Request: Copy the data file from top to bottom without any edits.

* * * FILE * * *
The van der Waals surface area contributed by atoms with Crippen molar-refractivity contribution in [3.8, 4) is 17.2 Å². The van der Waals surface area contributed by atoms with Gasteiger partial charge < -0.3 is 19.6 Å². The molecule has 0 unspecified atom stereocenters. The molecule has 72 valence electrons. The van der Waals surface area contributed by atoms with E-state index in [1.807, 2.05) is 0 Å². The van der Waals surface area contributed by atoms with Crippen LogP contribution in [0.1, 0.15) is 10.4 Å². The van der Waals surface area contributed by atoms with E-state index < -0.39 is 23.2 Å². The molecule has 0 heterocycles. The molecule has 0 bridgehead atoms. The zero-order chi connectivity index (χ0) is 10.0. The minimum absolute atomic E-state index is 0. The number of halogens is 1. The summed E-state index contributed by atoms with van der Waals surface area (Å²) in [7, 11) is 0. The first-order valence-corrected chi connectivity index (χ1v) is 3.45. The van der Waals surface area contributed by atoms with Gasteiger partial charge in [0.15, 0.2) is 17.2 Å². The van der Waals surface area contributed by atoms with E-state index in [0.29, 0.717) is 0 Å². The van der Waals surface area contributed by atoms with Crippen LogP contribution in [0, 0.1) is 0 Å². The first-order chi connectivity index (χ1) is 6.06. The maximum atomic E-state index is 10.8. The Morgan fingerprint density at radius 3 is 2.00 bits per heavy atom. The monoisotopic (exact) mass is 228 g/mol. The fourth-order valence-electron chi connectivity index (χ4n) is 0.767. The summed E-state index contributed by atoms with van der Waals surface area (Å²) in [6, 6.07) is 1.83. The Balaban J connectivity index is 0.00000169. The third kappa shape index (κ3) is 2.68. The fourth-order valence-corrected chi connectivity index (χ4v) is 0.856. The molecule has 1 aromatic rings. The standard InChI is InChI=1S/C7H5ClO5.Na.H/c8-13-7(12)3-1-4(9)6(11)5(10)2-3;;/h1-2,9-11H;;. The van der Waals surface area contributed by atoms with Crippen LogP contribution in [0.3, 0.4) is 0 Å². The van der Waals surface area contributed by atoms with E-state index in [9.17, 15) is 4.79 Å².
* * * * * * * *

The van der Waals surface area contributed by atoms with Crippen molar-refractivity contribution in [3.8, 4) is 17.2 Å². The van der Waals surface area contributed by atoms with Gasteiger partial charge < -0.3 is 19.6 Å². The molecule has 0 unspecified atom stereocenters. The molecule has 72 valence electrons. The van der Waals surface area contributed by atoms with E-state index in [1.807, 2.05) is 0 Å². The van der Waals surface area contributed by atoms with Crippen LogP contribution in [0.1, 0.15) is 10.4 Å². The van der Waals surface area contributed by atoms with E-state index < -0.39 is 23.2 Å². The molecule has 0 heterocycles. The molecule has 0 bridgehead atoms. The zero-order chi connectivity index (χ0) is 10.0. The minimum absolute atomic E-state index is 0. The number of halogens is 1. The summed E-state index contributed by atoms with van der Waals surface area (Å²) in [7, 11) is 0. The first-order valence-corrected chi connectivity index (χ1v) is 3.45. The van der Waals surface area contributed by atoms with Gasteiger partial charge in [0.15, 0.2) is 17.2 Å². The van der Waals surface area contributed by atoms with E-state index in [0.29, 0.717) is 0 Å². The van der Waals surface area contributed by atoms with Crippen LogP contribution in [0, 0.1) is 0 Å². The first-order chi connectivity index (χ1) is 6.06. The maximum atomic E-state index is 10.8. The Morgan fingerprint density at radius 3 is 2.00 bits per heavy atom. The monoisotopic (exact) mass is 228 g/mol. The fourth-order valence-electron chi connectivity index (χ4n) is 0.767. The summed E-state index contributed by atoms with van der Waals surface area (Å²) in [6, 6.07) is 1.83. The Balaban J connectivity index is 0.00000169. The third kappa shape index (κ3) is 2.68. The fourth-order valence-corrected chi connectivity index (χ4v) is 0.856. The molecule has 1 aromatic rings. The standard InChI is InChI=1S/C7H5ClO5.Na.H/c8-13-7(12)3-1-4(9)6(11)5(10)2-3;;/h1-2,9-11H;;. The van der Waals surface area contributed by atoms with Crippen LogP contribution in [0.3, 0.4) is 0 Å². The van der Waals surface area contributed by atoms with E-state index in [9.17, 15) is 4.79 Å².